4. Excessive Oil Consumption
Northstar engines are known to consume copious amounts of oil. While this is normal for a lot of high-performance V8’s it is mostly caused by the engine design. Northstar engines are known to consume up to 1 quart of oil every 500-1,000 miles. This is most common in 1993-1999 engines as the piston ring design was changed in 2000.
The oil consumption can be caused by leaks, but in this instance it is being burned off in the combustion chamber. The piston ring grooves are prone to carbon buildup, as discussed below. When this happens the rings get stuck in the ring lands and can’t clean the cylinder walls. This then causes blow-by to seep into the crankcase and oil to burn in the cylinder walls.
The result of blow-by getting into the crankcase is poor performance and bad fuel economy. What happens is this blow-by then gets recirculated into the combustion chamber through the PCV valve. This reduces the amount of oxygen in the combustion chamber which can cause misfires, rough idling, and overall poor performance.
Fortunately, this issue is remedied through cleaning the piston rings.
Northstar Piston Ring Cleaning
The excessive oil consumption is less of the issue here; the result of the excess carbon buildup in the piston rings is the issue. Since GM can’t solve the piston ring design issue the best remedy is to clean the piston rings.
The ring cleaning process includes filling the cylinders with a cleaning solvent, or seafoam, which dissolves the carbon and cleans the rings. The solvent is injected into the cylinders via the spark plug holes.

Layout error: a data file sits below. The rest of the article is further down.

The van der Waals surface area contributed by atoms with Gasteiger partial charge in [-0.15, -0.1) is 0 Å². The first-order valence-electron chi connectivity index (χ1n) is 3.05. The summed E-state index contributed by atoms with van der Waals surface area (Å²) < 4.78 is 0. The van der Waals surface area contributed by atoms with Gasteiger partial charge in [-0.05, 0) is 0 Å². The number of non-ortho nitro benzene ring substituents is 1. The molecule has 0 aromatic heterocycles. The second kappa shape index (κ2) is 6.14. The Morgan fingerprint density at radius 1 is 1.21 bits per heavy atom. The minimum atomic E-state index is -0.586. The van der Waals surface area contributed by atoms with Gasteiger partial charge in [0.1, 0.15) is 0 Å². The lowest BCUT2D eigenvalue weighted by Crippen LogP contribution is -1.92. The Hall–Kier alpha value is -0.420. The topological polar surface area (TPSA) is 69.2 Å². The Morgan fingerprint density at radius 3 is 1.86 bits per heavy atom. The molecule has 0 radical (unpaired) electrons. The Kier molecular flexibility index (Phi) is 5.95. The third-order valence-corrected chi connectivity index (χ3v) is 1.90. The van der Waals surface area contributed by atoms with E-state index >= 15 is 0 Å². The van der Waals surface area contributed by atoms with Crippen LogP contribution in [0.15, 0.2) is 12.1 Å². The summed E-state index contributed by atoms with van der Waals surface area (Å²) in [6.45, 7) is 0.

While cleaning the rings will fix the performance issues it won’t fix the underlying issues. This means cleaning the rings will need to be done again when the symptoms arise again.
5. Northstar Carbon Buildup
We’ve talked a lot about carbon buildup and how it can cause a myriad of problems like head gasket failure and poor performance. While pre-2000 engines faced a carbon buildup issue that was caused by the piston rings, another carbon buildup issue arose for 2000-2002 engines.
These engines commonly buildup carbon within the cylinders. These carbon deposits are heated up during combustion which creates further heat within the cylinder, burning oil and causing the engine to knock or ping under acceleration.
This problem mostly occurs in early 2000’s models and can be fixed by using seafoam and some fuel system cleaner.
Northstar Engine Reliability
Are Northstar engines reliable? Yes and no. The technical advancements this engine made also led to a lot of problems that were created by poor engine design. When the Northstar is reliable it’s a great engine, when it’s not it’s a terribly painful engine to own.
While most of the problems we mentioned sound relatively easy to fix, they aren’t. The engine design makes a lot of what would be simple repairs into labor intensive and expensive repairs. Therefore, the biggest problem with the Northstar in my opinion is the cost of maintenance and repair.
Temperamental is the best way to describe this engine. While the service manual calls for 7,500 to 10,000 mile oil change intervals, don’t listen to it. Keeping the Northstar reliable requires proactive and tentative maintenance. Change the oil every 5,000 miles. Make sure it is always topped off on coolant. Always run high-quality synthetic oil and put a bottle of fuel cleaner in the gas tank every few fill-ups to help improve reliability.